No monkeypox cases reported in India so far

Contact Counsellor

No monkeypox cases reported in India so far

  • India has not registered any case of monkeypox as of now, but the pox spread around the world is being tracked closely.
  • The country is also monitoring the alert by the World Health Organization (WHO) on the rise in reported cases of acute hepatitis of unknown aetiology in children from some parts of the world.
  • The WHO said that nearly 200 cases of monkeypox have been reported in more than 20 countries not usually known to have such outbreaks.

Acute hepatitis

This is image title

  • The WHO, in its Disease Outbreak News, said 650 probable cases of acute hepatitis of unknown aetiology in children had been reported from 33 countries in five WHO Regions between April 5 and May 26.
  • Hepatitis - inflammation of the liver.
  • A sudden onset of hepatitis is called acute hepatitis.
  • Causes -
    • viral hepatitis infections A and E, and less commonly hepatitis B and C.
    • Certain medications and toxins.
  • Usually, it passes without any serious consequences or need for special care or treatment, but in rare cases may result in severe liver failure or death.
  • Symptoms - vomiting, diarrhoea or abdominal pain, jaundice (yellow discoloration of the eyes and skin) and pale stools.
  • Earlier this month, doctors in India raised alarm over a spike in unexplained hepatitis in children who had tested positive for COVID-19.

Monkey Pox

This is image title

  • It is a viral zoonotic disease that occurs primarily in tropical rainforest areas of Central and West Africa and is occasionally exported to other regions.
  • It has been detected in squirrels, Gambian poached rats, dormice, and some species of monkeys.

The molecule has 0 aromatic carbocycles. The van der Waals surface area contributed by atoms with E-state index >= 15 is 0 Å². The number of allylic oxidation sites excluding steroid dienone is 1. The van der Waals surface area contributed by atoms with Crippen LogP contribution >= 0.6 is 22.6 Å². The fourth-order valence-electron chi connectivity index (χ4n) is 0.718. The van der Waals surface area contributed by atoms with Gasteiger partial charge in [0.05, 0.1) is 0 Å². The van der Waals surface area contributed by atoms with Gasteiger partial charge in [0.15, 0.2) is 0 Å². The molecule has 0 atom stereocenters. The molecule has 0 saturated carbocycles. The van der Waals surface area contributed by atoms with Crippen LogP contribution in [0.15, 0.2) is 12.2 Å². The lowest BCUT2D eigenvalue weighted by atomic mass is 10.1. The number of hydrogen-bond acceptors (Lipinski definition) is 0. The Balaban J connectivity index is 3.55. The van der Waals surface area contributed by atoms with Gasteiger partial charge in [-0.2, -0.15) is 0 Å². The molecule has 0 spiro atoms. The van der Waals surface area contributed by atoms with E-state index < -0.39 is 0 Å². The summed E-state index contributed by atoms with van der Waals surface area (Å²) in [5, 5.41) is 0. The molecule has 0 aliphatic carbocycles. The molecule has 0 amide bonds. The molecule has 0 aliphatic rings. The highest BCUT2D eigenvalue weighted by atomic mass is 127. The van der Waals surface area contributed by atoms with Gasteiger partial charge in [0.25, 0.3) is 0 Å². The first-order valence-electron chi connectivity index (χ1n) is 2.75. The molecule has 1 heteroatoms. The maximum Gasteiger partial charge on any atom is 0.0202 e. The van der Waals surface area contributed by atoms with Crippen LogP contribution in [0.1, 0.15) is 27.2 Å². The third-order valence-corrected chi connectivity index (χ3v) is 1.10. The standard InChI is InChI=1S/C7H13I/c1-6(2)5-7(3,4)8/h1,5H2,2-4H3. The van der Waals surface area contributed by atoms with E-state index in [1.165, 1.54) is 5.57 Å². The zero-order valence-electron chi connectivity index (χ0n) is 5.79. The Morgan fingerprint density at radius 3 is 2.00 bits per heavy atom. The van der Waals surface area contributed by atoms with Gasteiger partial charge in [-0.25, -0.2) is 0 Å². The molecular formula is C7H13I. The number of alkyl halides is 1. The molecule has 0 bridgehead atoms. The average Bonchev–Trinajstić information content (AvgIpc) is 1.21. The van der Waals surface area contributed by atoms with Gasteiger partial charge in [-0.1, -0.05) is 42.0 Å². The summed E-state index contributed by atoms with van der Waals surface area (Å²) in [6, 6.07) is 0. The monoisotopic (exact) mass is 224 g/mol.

• Monkeypox is caused by monkeypox virus, a member of the Orthopoxvirus genus in the family Poxviridae.


  • Monkey Pox infection was first discovered in 1958 following two outbreaks of a pox-like disease in colonies of monkeys kept for research — which led to the name ‘monkeypox’.

Symptoms, transmission and effects

  • Monkeypox typically presents clinically with fever, rash and swollen lymph nodes.
  • It causes the lymph nodes to swell (lymphadenopathy), which smallpox does not.
  • Monkeypox virus is mostly transmitted to people from wild animals such as rodents and primates, but human-to-human transmission also occurs.
  • The first human case was recorded in 1970 in the Democratic Republic of the Congo (DRC) during a period of intensified effort to eliminate smallpox.
  • Monkeypox virus is transmitted from one person to another by contact with lesions, body fluids, respiratory droplets and contaminated materials such as bedding.
  • The incubation period (time from infection to symptoms) for monkeypox is usually 7-14 days but can range from 5-21 days.
  • Typically, up to a tenth of people ill with monkeypox may die, with most deaths occurring in younger age groups.


  • The clinical presentation of monkeypox resembles that of smallpox, a related orthopoxvirus infection which was declared eradicated worldwide in 1980.
  • The Vaccinia vaccine used during the smallpox eradication programme was also protective against monkeypox.
  • A new third generation vaccinia vaccine has now been approved for prevention of smallpox and monkeypox. Antiviral agents are also being developed.

How is the Monkeypox different from the smallpox ?

  • Monkeypox virus - orthopoxvirus - a genus of viruses that also includes the variola virus, which causes smallpox, and vaccinia virus, which was used in the smallpox vaccine.
  • Monkeypox causes symptoms similar to smallpox, although they are less severe.
  • Also the symptoms of both the diseases vary.
  • While vaccination eradicated smallpox worldwide in 1980, monkeypox continues to occur in countries in Central and West Africa, and has on occasion showed up elsewhere.

Exam Track

Prelims Takeaway

  • Monkeypox
  • Hepatitis

Mains Track

Q. What are Zoonotic diseases? Examine the challenges posed by it in India? How should India gear itself to deal with this challenge.